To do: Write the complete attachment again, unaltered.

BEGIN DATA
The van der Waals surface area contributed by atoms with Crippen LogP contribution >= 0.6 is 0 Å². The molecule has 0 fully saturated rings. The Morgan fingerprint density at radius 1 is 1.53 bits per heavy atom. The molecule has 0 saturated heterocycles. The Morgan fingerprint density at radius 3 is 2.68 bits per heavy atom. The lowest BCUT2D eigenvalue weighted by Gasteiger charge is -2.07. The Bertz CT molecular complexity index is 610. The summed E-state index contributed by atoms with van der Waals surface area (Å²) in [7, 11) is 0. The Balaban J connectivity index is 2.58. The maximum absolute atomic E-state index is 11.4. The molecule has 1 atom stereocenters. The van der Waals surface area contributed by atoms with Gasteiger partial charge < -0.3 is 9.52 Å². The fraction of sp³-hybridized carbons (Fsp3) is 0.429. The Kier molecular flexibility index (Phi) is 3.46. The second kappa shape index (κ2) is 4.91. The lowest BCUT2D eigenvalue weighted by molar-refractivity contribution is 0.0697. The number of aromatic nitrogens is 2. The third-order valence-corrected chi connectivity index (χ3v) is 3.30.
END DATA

The van der Waals surface area contributed by atoms with Crippen LogP contribution >= 0.6 is 0 Å². The molecule has 0 fully saturated rings. The Morgan fingerprint density at radius 1 is 1.53 bits per heavy atom. The molecule has 0 saturated heterocycles. The Morgan fingerprint density at radius 3 is 2.68 bits per heavy atom. The lowest BCUT2D eigenvalue weighted by Gasteiger charge is -2.07. The Bertz CT molecular complexity index is 610. The summed E-state index contributed by atoms with van der Waals surface area (Å²) in [7, 11) is 0. The Balaban J connectivity index is 2.58. The maximum absolute atomic E-state index is 11.4. The molecule has 1 atom stereocenters. The van der Waals surface area contributed by atoms with Gasteiger partial charge < -0.3 is 9.52 Å². The fraction of sp³-hybridized carbons (Fsp3) is 0.429. The Kier molecular flexibility index (Phi) is 3.46. The second kappa shape index (κ2) is 4.91. The lowest BCUT2D eigenvalue weighted by molar-refractivity contribution is 0.0697. The number of aromatic nitrogens is 2. The third-order valence-corrected chi connectivity index (χ3v) is 3.30.